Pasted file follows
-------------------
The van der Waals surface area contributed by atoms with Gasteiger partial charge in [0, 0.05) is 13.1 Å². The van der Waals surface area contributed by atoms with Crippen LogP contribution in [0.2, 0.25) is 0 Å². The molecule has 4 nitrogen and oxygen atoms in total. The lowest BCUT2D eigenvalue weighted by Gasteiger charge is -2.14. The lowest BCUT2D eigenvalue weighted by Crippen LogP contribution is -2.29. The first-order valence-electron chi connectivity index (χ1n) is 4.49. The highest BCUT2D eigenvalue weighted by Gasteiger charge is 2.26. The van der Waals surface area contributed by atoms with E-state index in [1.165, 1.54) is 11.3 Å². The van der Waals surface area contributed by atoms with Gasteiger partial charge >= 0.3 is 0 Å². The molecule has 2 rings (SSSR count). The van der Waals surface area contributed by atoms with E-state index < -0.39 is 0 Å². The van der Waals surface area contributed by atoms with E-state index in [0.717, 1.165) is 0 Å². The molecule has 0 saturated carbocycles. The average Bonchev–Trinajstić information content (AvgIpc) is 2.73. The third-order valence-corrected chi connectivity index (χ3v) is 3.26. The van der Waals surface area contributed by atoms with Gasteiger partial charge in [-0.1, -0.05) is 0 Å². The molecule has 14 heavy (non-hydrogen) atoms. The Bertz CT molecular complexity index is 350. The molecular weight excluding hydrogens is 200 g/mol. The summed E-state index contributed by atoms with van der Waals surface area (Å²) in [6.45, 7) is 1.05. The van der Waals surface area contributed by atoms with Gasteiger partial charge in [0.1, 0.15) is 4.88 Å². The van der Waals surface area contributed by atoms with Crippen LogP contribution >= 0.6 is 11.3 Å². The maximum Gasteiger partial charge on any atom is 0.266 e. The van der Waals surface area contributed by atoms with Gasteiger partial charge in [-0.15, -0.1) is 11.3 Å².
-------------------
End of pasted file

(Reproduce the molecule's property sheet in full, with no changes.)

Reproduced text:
The van der Waals surface area contributed by atoms with Gasteiger partial charge in [0, 0.05) is 13.1 Å². The van der Waals surface area contributed by atoms with Crippen LogP contribution in [0.2, 0.25) is 0 Å². The molecule has 4 nitrogen and oxygen atoms in total. The lowest BCUT2D eigenvalue weighted by Gasteiger charge is -2.14. The lowest BCUT2D eigenvalue weighted by Crippen LogP contribution is -2.29. The first-order valence-electron chi connectivity index (χ1n) is 4.49. The highest BCUT2D eigenvalue weighted by Gasteiger charge is 2.26. The van der Waals surface area contributed by atoms with E-state index in [1.165, 1.54) is 11.3 Å². The van der Waals surface area contributed by atoms with Gasteiger partial charge >= 0.3 is 0 Å². The molecule has 2 rings (SSSR count). The van der Waals surface area contributed by atoms with E-state index < -0.39 is 0 Å². The van der Waals surface area contributed by atoms with E-state index in [0.717, 1.165) is 0 Å². The molecule has 0 saturated carbocycles. The average Bonchev–Trinajstić information content (AvgIpc) is 2.73. The third-order valence-corrected chi connectivity index (χ3v) is 3.26. The van der Waals surface area contributed by atoms with Gasteiger partial charge in [-0.1, -0.05) is 0 Å². The molecule has 14 heavy (non-hydrogen) atoms. The Bertz CT molecular complexity index is 350. The molecular weight excluding hydrogens is 200 g/mol. The summed E-state index contributed by atoms with van der Waals surface area (Å²) in [6.45, 7) is 1.05. The van der Waals surface area contributed by atoms with Gasteiger partial charge in [0.1, 0.15) is 4.88 Å². The van der Waals surface area contributed by atoms with Crippen LogP contribution >= 0.6 is 11.3 Å². The maximum Gasteiger partial charge on any atom is 0.266 e. The van der Waals surface area contributed by atoms with Gasteiger partial charge in [-0.15, -0.1) is 11.3 Å².